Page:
Knowing how long it takes warehouse workers to complete specific tasks is critical to improving process efficiency and reducing warehouse costs. For this reason, many warehouses undertake time and motion studies to gather data that will enable them to review and potentially change the way in which tasks are carried out.
While time and motion studies serve an important purpose, they carry a number of limitations. Firstly, they are often carried out manually by an external company and can be time intensive and costly. Secondly, as studies are conducted infrequently – just once a year in some warehouses – they provide only a small snapshot of a task. Thirdly, and most importantly, because of the relatively small size of each sample, the collected data won’t reflect the average day for each worker and may not be of a high enough quality to find the best solution to eliminate inefficiencies. For best results, a much large sample which delivers a higher quantity of data is required.
Despite this, we’re firm believers that time and motion studies have a vital role to play in boosting both warehouse productivity and efficiency. The key is to take advantage of methods and technologies that allow the limitations of conventional methods to be overcome – or even bypassed altogether.
We use real time location systems (RTLS) and automated identification and data collection (AIDC) to automatically track the movement of people, inventory and MHE on an on-going, daily basis. It allows for every task and pallet movement to be recorded as part of an error- and effort-free ‘continuous time and motion study’, without the need for help from a costly external specialist. This constant and consistent recording of activities over longer periods minimises the risk of any variables skewing the data. A traditional time and motion study, for example, might encourage workers to make temporary behavioral or procedural changes just to get a better result in the next study, rather than making long-term performance improvements. We also eliminate the risk of any human error occurring during the data collection process, ensuring the quality of data is protected.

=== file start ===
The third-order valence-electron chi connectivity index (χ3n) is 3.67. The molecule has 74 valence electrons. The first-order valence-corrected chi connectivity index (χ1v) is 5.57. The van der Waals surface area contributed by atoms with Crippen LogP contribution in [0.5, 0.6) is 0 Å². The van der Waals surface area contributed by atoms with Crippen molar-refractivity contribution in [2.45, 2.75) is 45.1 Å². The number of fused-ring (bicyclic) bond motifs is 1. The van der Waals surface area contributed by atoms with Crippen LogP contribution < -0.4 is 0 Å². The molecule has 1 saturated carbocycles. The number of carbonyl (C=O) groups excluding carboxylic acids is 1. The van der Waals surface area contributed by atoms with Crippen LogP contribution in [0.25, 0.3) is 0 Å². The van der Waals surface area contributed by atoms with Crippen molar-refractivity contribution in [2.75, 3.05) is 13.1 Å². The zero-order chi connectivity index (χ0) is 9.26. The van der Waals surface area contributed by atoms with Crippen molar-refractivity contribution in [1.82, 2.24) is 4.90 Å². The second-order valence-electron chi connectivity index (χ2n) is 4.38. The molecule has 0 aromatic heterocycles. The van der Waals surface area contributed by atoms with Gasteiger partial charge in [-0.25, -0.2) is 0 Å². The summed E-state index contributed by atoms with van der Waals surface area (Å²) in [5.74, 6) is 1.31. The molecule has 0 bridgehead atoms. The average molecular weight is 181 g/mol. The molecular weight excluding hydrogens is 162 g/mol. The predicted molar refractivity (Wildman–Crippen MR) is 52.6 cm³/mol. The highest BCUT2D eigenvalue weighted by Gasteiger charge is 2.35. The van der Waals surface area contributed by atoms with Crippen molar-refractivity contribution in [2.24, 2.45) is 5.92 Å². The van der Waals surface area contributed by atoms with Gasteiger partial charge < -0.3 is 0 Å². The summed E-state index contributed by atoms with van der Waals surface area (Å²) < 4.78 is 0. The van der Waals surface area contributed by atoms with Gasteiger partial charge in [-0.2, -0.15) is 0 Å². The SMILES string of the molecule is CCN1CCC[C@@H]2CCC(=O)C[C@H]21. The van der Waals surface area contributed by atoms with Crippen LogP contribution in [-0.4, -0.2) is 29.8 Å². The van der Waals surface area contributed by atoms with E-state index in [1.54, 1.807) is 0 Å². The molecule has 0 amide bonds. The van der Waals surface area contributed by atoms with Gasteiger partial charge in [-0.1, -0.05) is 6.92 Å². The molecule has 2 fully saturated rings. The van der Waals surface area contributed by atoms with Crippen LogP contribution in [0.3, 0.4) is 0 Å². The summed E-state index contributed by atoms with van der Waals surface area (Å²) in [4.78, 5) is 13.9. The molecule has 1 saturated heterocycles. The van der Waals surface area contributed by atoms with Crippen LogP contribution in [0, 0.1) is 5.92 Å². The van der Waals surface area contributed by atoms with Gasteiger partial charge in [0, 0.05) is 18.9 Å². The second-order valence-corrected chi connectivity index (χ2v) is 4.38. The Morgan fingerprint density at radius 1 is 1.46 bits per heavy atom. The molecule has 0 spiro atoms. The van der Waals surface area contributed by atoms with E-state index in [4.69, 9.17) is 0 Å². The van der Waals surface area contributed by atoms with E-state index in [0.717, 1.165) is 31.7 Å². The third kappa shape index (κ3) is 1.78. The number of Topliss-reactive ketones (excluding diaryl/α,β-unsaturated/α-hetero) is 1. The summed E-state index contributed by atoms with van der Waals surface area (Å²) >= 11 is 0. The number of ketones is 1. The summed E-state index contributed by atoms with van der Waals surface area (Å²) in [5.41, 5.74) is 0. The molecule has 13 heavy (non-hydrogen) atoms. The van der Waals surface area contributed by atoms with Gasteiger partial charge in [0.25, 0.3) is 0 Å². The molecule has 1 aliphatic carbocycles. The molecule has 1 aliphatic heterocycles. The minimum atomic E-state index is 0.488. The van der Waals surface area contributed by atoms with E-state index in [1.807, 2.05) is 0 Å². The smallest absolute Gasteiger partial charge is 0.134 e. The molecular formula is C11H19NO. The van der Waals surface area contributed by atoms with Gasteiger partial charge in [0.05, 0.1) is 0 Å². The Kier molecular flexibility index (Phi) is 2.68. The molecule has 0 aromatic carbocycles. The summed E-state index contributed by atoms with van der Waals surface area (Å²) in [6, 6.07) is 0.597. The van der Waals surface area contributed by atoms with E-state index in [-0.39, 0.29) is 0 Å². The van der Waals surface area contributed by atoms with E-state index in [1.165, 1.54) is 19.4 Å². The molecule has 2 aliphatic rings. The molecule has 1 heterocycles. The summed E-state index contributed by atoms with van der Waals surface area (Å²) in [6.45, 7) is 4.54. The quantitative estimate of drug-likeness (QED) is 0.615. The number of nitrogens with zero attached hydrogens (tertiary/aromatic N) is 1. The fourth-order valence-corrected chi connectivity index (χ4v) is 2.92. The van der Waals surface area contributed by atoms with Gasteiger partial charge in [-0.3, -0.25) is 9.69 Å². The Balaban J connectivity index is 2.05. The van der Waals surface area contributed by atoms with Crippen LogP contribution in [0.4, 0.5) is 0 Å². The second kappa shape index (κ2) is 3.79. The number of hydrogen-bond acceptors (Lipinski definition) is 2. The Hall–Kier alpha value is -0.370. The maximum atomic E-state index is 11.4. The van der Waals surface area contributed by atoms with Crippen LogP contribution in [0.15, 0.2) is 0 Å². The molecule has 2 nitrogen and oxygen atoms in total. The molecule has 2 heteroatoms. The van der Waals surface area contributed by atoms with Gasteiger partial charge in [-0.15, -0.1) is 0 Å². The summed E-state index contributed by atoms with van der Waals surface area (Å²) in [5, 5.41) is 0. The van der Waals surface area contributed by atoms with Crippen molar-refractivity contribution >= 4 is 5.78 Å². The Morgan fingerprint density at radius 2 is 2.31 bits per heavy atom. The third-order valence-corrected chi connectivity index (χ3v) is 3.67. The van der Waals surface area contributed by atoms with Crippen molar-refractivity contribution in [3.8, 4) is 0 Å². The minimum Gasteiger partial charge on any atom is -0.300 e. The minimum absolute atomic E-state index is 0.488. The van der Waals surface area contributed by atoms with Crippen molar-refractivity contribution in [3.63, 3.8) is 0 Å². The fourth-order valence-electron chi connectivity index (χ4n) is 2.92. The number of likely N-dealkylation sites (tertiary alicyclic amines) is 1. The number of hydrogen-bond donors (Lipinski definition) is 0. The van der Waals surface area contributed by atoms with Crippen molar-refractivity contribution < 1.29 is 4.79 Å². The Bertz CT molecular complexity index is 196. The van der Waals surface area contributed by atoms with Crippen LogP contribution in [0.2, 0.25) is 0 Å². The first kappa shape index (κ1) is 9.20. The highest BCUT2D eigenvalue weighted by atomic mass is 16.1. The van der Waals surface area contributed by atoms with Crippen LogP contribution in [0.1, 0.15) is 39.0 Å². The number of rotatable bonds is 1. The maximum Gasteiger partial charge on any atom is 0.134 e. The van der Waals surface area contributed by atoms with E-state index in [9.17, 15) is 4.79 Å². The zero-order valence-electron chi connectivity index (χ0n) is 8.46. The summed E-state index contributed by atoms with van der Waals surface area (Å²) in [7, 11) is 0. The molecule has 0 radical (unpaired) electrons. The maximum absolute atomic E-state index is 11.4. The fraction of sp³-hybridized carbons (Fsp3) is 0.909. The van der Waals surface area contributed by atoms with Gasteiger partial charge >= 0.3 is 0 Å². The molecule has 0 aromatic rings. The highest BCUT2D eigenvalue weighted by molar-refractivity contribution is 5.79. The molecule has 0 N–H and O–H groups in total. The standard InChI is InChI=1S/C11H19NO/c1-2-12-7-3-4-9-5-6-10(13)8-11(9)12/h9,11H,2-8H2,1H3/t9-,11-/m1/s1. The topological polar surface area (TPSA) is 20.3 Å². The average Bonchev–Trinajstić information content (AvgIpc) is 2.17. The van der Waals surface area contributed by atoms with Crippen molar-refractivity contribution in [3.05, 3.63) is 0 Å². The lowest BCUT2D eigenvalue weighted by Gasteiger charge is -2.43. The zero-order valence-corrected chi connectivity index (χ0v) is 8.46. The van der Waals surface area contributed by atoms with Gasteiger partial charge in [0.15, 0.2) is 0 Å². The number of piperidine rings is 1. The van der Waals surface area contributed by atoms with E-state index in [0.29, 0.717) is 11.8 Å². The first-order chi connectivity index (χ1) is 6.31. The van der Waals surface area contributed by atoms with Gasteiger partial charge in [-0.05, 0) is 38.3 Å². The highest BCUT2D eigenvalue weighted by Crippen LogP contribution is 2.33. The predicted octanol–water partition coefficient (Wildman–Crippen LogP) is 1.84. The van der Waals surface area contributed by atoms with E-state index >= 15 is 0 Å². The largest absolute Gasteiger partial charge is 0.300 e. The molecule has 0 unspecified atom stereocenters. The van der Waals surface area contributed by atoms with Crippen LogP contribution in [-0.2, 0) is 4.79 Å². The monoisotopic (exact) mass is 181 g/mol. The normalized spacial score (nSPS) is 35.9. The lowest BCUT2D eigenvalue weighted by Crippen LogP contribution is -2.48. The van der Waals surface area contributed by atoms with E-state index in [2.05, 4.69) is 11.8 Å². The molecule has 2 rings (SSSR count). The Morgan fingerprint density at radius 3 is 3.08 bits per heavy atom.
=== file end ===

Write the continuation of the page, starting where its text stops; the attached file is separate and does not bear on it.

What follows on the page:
Crucially, this high quality data is presented as easily digestible information. With this, warehouse managers are able to develop a much better understanding of how long each activity takes and where there are inefficiencies. They can then make informed decisions based on quality evidence to achieve real efficiency and cost savings.